Crucial Information About Winter Babies, Countering Previous Vitamin D Research

Midwives and doctors have known that vitamin D supplementation is important for some people for some time, but research has regularly shown that supplementing babies doesn’t seem to make too much of a difference. As it turns out though, the study designs probably had everything to do with the uncertain results. New an important research that was just published in The Lancet Diabetes & Endocrinology. This latest study is a a multicenter, double-blind, randomized placebo-controlled trial and it takes into consideration the most obvious an important aspect of vitamin D research: The season.

Vitamin D can be acquired from fortified drinks, fish oils and supplements, but most importantly, it is produced in the skin in response to particular rays from the sun. Much of the world spends a significant amount of time not exposed to the proper rays that would make vitamin D within the body. Here’s the really important factor: Babies that are born in the winter usually do not get the benefit of sun-acquired vitamin D.

Keeping in mind that vitamin D affects nearly countless aspects of human health, bone health is a highly prevalent and easily measured area of research, so that is what the new study examines. Early growth in utero and early infancy affects long-term skeletal growth and bone mass. This means that vitamin D deficiency early in development likely impacts bone health later in life.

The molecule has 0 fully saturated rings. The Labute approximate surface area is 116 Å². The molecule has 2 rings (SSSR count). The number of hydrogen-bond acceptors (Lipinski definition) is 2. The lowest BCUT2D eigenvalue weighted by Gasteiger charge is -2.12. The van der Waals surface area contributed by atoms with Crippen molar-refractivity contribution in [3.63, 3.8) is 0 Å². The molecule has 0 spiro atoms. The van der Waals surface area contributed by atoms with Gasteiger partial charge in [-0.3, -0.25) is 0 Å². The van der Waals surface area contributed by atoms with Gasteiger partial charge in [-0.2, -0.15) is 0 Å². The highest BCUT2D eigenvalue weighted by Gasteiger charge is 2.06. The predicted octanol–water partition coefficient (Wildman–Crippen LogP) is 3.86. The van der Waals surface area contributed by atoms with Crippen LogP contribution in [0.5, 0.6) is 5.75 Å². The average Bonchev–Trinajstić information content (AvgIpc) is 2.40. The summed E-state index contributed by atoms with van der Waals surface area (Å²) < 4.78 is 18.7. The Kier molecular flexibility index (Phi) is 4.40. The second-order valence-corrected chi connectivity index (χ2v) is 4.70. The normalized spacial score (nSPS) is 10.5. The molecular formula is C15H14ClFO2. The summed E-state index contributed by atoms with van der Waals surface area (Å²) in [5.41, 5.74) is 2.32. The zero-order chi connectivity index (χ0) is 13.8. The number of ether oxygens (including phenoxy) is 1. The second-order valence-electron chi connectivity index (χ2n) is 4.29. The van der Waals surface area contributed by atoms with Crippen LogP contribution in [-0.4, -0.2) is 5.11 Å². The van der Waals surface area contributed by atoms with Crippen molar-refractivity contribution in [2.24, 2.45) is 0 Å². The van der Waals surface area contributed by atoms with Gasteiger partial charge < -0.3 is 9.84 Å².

Prenatal vitamins usually contain 400 IUs of vitamin D per dose, but the Food and Nutrition Board at the IOM of the National Academies state that vitamin D intake during pregnancy should be at least 600 IUs. Endocrinologists generally suggest doses that are significantly higher, after testing is done to determine deficiency.

Prof. Cyrus Cooper and Prof. Nicholas Harvey from the University of Southampton in the UK led the research team that claims that the most recent study before theirs found that there was no real difference in the bone mass of babies born to women who were supplementing vitamin D compared to women who didn’t supplement.

Here’s the problem. The earlier analysis, the researchers say, did not take into account the season. When examined by season, among mothers who gave birth in winter, “vitamin D concentrations fell from 14-34 weeks’ gestation in women from the placebo group, whereas they rose in women who took vitamin D supplements,” according to Medical News Today.

”Babies’ bones strengthen during the last stages of pregnancy. Since sunlight is our most important source of vitamin D, mothers’ levels of vitamin D tend to drop from summer to winter, and babies born in the winter months tend to have lower bone density than those born during the summer.”

Knowing this is important to far more than just bone health though. Vitamin D levels impacts babies’ likelihood of getting the flu, of developing allergies, of developing atopic disease and auto-immune disease and possibly even risks of cognitive problems.

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If you think you or your baby may be at risk for vitamin D deficiency, talk to your healthcare provider about getting tested.

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